I think think I found a bug


On line 13, assign the variable fifth_letter equal to the fifth letter of the string "MONTY".

Remember that the fifth letter is not at index 5. Start counting your indices from zero.
""" the fifth caracter starting from zero is noththing"""""
0 1 2 3 4 5
The string "PYTHON" has six characters,
numbered 0 to 5, as shown below:

| P | Y | T | H | O | N |
0 1 2 3 4 5

So if you wanted "Y", you could just type
"PYTHON"[1] (always start counting from 0!)
fifth_letter = "Y"

print fifth_letter

I think that this cannot be answered


You might want to consider what is being asked for here.


Hey man, so I was just struggling with this myself. So, remember how the explanation in the code interpreter says that, in strings, it's all based off of indexes which start as zero? This explains why, if you wanted to print the Y in PYTHON you can simply type "PYTHON"[1], because, counting within the index and starting from zero, the letter Y is assigned to the numerical zero. Well, the hint on the MONTY example says that the LETTER you're looking for is Y. Okay. Simple. Let's look at our index for the word MONTY. M = 0 , O = 1, N = 2, T = 3, Y = 4. So, looking back at the explanation in the interpreter, if we wanted to type the fifth LETTER of MONTY, which is Y (as it says in the tip), and we were trying to replicate the same code for MONTY as the interpreter showed us for PYTHON, then, in order to print the fifth letter, Y, which is assigned to the number 4 in our index, our code should look like "MONTY"[4]. Hope this helps!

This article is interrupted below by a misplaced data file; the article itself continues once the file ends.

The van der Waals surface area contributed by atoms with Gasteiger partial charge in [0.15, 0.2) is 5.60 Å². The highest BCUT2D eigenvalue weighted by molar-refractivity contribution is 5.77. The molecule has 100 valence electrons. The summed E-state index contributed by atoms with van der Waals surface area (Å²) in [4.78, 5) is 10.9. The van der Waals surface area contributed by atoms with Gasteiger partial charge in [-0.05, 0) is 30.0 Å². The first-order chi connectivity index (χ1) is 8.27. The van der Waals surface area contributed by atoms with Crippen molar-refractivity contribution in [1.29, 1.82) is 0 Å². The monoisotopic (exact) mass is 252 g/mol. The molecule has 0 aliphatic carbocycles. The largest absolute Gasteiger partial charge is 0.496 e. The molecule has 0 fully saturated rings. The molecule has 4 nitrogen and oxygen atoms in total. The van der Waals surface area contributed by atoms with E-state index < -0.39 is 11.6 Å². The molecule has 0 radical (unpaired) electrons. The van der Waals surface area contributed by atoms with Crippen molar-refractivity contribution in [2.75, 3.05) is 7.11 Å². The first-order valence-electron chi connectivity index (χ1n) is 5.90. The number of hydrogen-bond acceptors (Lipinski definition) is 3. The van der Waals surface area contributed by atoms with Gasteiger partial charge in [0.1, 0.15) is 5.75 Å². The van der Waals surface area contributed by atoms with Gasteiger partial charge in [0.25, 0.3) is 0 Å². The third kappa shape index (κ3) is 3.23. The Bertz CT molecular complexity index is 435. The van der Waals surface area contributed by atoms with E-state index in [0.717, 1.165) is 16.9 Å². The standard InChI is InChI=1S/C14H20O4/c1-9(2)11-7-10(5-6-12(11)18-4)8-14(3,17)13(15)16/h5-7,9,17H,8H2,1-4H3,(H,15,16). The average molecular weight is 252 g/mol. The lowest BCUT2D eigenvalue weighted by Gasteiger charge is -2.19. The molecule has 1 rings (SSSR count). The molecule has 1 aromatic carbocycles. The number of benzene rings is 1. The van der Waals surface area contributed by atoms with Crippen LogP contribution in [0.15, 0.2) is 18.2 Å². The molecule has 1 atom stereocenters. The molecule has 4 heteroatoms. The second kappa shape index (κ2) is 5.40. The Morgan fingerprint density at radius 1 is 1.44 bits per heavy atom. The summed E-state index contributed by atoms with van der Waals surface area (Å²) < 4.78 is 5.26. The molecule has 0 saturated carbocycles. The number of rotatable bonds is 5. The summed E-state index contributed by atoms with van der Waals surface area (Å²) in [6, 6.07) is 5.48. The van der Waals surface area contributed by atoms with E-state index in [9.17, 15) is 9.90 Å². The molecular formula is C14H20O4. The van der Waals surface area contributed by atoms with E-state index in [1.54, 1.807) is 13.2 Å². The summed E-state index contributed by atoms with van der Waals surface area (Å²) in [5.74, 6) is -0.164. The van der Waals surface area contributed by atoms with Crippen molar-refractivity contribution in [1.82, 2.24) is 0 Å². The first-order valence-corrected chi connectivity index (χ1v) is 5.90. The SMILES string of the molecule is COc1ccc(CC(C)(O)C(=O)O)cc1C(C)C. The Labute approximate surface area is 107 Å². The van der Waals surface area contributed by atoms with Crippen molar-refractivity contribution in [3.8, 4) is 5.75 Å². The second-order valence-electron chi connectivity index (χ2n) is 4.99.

M=0, O=1, N=2, T=3, Y=4
that's it there is no fifth letter that i can see.

If i start counting at 1 then Y=5
but fifth_letter = "Y" gives an error


The index starts at zero. The first letter of python - P - is Python[0].